The Protestant registers for La Rochelle are full of Dutch names. Wednesday, February 20, Thomas Persene, Norwich, The book 'The Walloons and their church at Norwich: their history and registers ', by William John Charles Moens, page , contains the following entry for a tesmoinage , in which one of the participants was the unnamed wife of a Thomas Persene: Sara, fille d'Antoine S, Tem. Thomas Persene is of particular interest because the name Thomas appeared early in the Huguenot branch of the Pierssene family, in London.

Google provides no further clues about Thomas Persene; he may simply have been passing through Norwich, as the Walloon Registers make no further reference to him. But if he lived there for a while, then possibly he paid taxes in Norwich, or received charity payments, or was a tradesperson or merchant there, or left a will, etc. Archival sources in Norwich might hold some very useful information.

I'm hoping that members of the Pierssene family living in Norfolk might one day be able to follow up this avenue of research. No clues have yet surfaced via the other families participating in the above tesmoinage.

Men named Jan Lieuin and Jan Deremaux had large families christened at the Walloon Church in Norwich from the late s and their wills, if they exist, might be illuminating. The surname Marcsal was probably Marisal, but I have found nothing more about him.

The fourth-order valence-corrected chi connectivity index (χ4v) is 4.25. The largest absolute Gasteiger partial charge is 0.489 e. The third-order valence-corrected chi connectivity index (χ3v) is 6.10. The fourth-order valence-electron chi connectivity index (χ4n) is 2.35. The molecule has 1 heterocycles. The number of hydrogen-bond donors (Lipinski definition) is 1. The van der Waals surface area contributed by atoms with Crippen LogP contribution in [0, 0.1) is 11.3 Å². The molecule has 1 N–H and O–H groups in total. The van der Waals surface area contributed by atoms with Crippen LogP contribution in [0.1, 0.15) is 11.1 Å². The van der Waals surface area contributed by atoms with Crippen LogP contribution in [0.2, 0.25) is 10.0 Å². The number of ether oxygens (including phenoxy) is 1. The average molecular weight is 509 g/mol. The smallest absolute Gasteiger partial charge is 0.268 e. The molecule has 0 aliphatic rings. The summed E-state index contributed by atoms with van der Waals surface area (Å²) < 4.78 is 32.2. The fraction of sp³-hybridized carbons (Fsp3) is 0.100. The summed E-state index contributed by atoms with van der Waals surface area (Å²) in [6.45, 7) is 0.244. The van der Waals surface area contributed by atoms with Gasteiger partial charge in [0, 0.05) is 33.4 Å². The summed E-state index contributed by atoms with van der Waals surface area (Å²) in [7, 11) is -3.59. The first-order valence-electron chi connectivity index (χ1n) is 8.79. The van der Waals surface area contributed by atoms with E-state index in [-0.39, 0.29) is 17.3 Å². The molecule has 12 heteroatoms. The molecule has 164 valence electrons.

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Jacob moved to Amsterdam where he was a merchant but he left there as a bankrupt in It seems that he may have eventually moved to Dieppe, but did he go to a relative in England for a period? However, their position became increasingly insecure as King Louis XIV, grandson of Henri IV, listened more and more to those who advised him that the existence of this sizeable religious minority was a threat to the absolute authority of the monarch. Gradually the Huguenots' privileges were eroded. In the s Protestants in certain parts of France were deliberately terrorised by the billeting of unruly troops in their homes ['the Dragonnades'].

Finally, in Louis revoked the Edict of Nantes, while exiling all Protestant pastors and at the same time forbidding the laity to leave France.

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To the considerable surprise of the government many did leave, often at great risk to themselves. Men who were caught, if not executed, were sent as galley slaves to the French fleet in the Mediterranean.


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Women were imprisoned and their children sent to convents. About , Huguenots left France, settling in non-Catholic Europe - the Netherlands, Germany, especially Prussia, Switzerland, Scandinavia, and even as far as Russia where Huguenot craftsmen could find customers at the court of the Czars.

About 50, came to England, perhaps about 10, moving on to Ireland. So there are many inhabitants of these islands who have Huguenot blood in their veins, whether or not they still bear one of the hundreds of French names of those who took refuge here - thus bringing the word 'refugee' into the English language.

Because of the political climate of the time, in a Britain strongly suspicious of the aims of Louis XIV's France, and in fact about to begin a series of wars to curb those ambitions, the Huguenots were on the whole welcomed here.